Governors, mayors and policy makers from around the world are gathering this week for the Global Climate Action Summit. The conference was organized by California Governor Jerry Brown. The conference begins today just days after Brown signed a new law to shift California to 100 percent carbon-free electricity by 2045. While Brown is hailed as a climate hero, he has been widely criticized by many climate justice activists who are planning to protest outside the opening of today’s conference. We speak to Bill McKibben, the co-founder of 350.org. His latest piece for the Nation is titled “Jerry Brown’s Climate Legacy Is Still Being Decided.”
AMY GOODMAN: Rise: From One Island to Another, poetry by Kathy Jetñil-Kijiner of the Marshall Islands and Aka Niviâna of Greenland. It’s part of a project that our guest, Bill McKibben, was part of. This is Democracy Now!, Democracynow.org, The War and Peace Report. I’m Amy Goodman.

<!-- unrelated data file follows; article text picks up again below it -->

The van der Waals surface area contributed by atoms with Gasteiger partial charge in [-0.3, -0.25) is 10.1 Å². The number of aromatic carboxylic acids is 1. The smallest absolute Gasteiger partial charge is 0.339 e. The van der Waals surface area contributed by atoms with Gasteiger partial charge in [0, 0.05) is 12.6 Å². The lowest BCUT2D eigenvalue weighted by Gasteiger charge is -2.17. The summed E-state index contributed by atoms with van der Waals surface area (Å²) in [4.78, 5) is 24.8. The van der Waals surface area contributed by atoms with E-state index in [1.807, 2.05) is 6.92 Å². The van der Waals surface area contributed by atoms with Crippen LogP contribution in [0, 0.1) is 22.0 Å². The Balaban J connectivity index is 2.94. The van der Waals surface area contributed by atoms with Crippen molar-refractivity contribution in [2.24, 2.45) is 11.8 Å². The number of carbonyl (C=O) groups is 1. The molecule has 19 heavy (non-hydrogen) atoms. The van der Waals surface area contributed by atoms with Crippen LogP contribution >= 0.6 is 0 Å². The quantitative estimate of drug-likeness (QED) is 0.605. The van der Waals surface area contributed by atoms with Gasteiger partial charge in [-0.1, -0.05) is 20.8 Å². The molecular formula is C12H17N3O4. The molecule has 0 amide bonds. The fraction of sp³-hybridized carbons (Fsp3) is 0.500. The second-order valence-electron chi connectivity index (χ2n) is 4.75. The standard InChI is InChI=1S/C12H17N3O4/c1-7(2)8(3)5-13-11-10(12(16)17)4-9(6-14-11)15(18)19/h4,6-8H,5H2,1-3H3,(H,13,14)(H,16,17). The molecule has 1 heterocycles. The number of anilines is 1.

We are broadcasting from San Francisco, where California’s Governor Jerry Brown’s Global Climate Action Summit officially begins today, the conference occurring just days after Brown signed a new law to shift California to 100 percent carbon-free electricity by 2045.
GOV. JERRY BROWN: There’s no understating the importance of this measure. SB 100 is sending a message to California and to the world that we are going to meet the Paris Agreement and we’re going to continue down that path to transition our economy to zero emission, zero carbon omission, and to have the resiliency and the sustainability that science tells us we must achieve. California is committed to doing whatever is necessary to meet the existential threat of climate change. And yes, it is an existential threat. No matter what the naysayers may say, it is a real present danger to California and to the people of the world. This bill and others I’m going to sign this week help us go in this direction. But have no illusions; California and the rest of the world have miles to…